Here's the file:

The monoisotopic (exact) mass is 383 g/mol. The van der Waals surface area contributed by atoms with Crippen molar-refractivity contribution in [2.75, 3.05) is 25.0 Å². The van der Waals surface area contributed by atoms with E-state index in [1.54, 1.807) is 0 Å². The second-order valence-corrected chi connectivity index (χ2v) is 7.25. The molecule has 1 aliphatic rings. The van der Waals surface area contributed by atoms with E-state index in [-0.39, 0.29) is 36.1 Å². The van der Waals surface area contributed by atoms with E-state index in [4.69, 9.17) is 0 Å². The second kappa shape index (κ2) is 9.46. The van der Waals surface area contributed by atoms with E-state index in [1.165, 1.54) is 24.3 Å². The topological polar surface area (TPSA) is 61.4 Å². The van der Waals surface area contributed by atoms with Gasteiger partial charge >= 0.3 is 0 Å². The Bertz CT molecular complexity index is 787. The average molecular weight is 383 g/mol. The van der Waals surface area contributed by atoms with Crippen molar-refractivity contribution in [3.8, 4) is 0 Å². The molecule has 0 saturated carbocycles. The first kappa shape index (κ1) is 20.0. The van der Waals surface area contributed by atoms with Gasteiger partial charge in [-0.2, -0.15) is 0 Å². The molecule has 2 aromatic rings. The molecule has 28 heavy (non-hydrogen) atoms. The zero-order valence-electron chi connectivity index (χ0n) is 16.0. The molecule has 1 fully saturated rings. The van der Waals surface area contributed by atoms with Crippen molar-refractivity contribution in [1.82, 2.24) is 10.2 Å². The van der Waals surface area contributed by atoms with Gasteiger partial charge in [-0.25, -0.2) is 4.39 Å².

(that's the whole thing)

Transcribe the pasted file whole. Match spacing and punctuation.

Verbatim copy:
The monoisotopic (exact) mass is 383 g/mol. The van der Waals surface area contributed by atoms with Crippen molar-refractivity contribution in [2.75, 3.05) is 25.0 Å². The van der Waals surface area contributed by atoms with E-state index in [1.54, 1.807) is 0 Å². The second-order valence-corrected chi connectivity index (χ2v) is 7.25. The molecule has 1 aliphatic rings. The van der Waals surface area contributed by atoms with E-state index in [-0.39, 0.29) is 36.1 Å². The van der Waals surface area contributed by atoms with E-state index in [4.69, 9.17) is 0 Å². The second kappa shape index (κ2) is 9.46. The van der Waals surface area contributed by atoms with E-state index in [1.165, 1.54) is 24.3 Å². The topological polar surface area (TPSA) is 61.4 Å². The van der Waals surface area contributed by atoms with Gasteiger partial charge >= 0.3 is 0 Å². The Bertz CT molecular complexity index is 787. The average molecular weight is 383 g/mol. The van der Waals surface area contributed by atoms with Crippen molar-refractivity contribution in [3.8, 4) is 0 Å². The molecule has 0 saturated carbocycles. The first kappa shape index (κ1) is 20.0. The van der Waals surface area contributed by atoms with Gasteiger partial charge in [-0.2, -0.15) is 0 Å². The molecule has 2 aromatic rings. The molecule has 28 heavy (non-hydrogen) atoms. The zero-order valence-electron chi connectivity index (χ0n) is 16.0. The molecule has 1 fully saturated rings. The van der Waals surface area contributed by atoms with Crippen molar-refractivity contribution in [1.82, 2.24) is 10.2 Å². The van der Waals surface area contributed by atoms with Gasteiger partial charge in [-0.25, -0.2) is 4.39 Å².